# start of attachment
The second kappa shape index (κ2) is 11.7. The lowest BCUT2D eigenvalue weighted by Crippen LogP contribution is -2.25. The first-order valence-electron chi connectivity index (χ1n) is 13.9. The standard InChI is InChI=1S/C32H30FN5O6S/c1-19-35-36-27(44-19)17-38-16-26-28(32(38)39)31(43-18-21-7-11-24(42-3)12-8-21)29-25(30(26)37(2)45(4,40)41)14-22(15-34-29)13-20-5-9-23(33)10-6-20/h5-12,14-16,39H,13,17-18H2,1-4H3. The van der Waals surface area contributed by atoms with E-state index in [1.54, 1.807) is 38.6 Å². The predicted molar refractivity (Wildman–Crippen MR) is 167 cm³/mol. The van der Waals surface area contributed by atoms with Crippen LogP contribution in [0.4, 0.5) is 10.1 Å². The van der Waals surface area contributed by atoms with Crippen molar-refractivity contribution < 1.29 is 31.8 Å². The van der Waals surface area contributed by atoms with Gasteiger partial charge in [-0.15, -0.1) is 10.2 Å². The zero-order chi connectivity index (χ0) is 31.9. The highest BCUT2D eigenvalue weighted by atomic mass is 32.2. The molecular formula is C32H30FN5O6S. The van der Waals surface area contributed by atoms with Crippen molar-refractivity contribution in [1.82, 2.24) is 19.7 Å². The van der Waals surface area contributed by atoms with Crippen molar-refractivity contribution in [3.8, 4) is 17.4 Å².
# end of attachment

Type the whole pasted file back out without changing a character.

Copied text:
The second kappa shape index (κ2) is 11.7. The lowest BCUT2D eigenvalue weighted by Crippen LogP contribution is -2.25. The first-order valence-electron chi connectivity index (χ1n) is 13.9. The standard InChI is InChI=1S/C32H30FN5O6S/c1-19-35-36-27(44-19)17-38-16-26-28(32(38)39)31(43-18-21-7-11-24(42-3)12-8-21)29-25(30(26)37(2)45(4,40)41)14-22(15-34-29)13-20-5-9-23(33)10-6-20/h5-12,14-16,39H,13,17-18H2,1-4H3. The van der Waals surface area contributed by atoms with E-state index in [1.54, 1.807) is 38.6 Å². The predicted molar refractivity (Wildman–Crippen MR) is 167 cm³/mol. The van der Waals surface area contributed by atoms with Crippen LogP contribution in [0.4, 0.5) is 10.1 Å². The van der Waals surface area contributed by atoms with Crippen molar-refractivity contribution < 1.29 is 31.8 Å². The van der Waals surface area contributed by atoms with Gasteiger partial charge in [-0.15, -0.1) is 10.2 Å². The zero-order chi connectivity index (χ0) is 31.9. The highest BCUT2D eigenvalue weighted by atomic mass is 32.2. The molecular formula is C32H30FN5O6S. The van der Waals surface area contributed by atoms with Crippen molar-refractivity contribution in [1.82, 2.24) is 19.7 Å². The van der Waals surface area contributed by atoms with Crippen molar-refractivity contribution in [3.8, 4) is 17.4 Å².